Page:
• (Not only are the cortices of different species drastically different, scientists often chose regions of cortex that have no correlation in humans. Many neuroscientists are studying the Barrel Cortex. It is a region of cortex that is specifically designed to integrate the signals from the whiskers of a Rodent. Humans don't have whiskers and we also don't have Barrel Cortex. Anything learned about the circuitry of the Barrel Cortex will not necessarily correlate to human cortex.

      "Barrel cortex" is a descrip

    • by lukesl (555535)
      All the research into cortical circuitry is done in non-humans. There are definite similarities between our cortex and that of a rat, but there are also drastic differences, if there weren't then rats would be able to talk, think, and reason like we do.

      First, the different cognitive abilities of rats could be due either to smaller size or different connectivity of cortical modules that were absolutely identical. I'm not saying either of these is the case, but your argument isn't exactly solid. Second,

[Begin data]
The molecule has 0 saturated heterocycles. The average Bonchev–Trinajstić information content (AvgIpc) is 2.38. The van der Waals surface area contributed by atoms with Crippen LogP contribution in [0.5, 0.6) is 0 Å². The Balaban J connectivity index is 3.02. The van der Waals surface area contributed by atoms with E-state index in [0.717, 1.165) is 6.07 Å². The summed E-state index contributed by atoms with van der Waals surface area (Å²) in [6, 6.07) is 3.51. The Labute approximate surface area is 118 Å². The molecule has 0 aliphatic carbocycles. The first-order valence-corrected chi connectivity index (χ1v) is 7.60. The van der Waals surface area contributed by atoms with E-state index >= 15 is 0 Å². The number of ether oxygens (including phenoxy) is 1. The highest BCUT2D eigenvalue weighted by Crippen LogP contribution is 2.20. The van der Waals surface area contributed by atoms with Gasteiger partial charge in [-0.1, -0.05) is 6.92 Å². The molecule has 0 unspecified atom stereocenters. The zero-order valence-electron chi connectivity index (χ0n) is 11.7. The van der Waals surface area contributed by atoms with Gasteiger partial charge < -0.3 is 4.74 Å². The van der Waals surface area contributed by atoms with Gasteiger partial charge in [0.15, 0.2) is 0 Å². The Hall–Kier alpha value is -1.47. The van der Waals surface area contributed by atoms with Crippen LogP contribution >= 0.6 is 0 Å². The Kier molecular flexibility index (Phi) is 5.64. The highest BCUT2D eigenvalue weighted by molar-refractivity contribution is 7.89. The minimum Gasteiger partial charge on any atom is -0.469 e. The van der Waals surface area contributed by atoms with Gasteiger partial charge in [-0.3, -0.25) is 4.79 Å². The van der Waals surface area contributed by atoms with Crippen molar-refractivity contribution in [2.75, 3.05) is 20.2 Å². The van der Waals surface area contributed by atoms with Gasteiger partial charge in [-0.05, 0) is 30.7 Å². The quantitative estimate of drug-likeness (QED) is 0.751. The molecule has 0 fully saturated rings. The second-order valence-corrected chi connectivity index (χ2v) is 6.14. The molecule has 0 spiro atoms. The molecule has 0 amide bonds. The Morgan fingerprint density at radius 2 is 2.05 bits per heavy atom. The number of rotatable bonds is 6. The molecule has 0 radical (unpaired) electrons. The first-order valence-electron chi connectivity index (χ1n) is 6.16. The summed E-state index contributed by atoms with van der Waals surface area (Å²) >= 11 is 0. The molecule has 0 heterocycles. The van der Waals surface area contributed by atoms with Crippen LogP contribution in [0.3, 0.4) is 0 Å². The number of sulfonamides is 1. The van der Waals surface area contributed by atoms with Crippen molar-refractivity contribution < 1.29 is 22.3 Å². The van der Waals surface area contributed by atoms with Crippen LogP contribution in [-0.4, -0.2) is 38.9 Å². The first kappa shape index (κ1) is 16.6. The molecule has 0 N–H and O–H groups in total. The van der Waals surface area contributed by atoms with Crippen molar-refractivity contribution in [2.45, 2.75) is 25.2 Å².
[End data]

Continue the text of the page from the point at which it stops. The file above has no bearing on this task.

• almost... (Score:3, Interesting)

    by penguinbroker (1000903) on Wednesday March 07, 2007 @12:52AM (#18258830)
    This would be great if computational power was dirt cheap. People smarter then you or i have already thought about this.

    http://en.wikipedia.org/wiki/Baum-Welch_algorithm [wikipedia.org] http://en.wikipedia.org/wiki/Viterbi_algorithm [wikipedia.org]

    The first is an alogorithm which utilizes forward and back-tracking "to find the unknown parameters of a hidden Markov model." The second is a similar algorithm used for learning 'known' causes (for reference).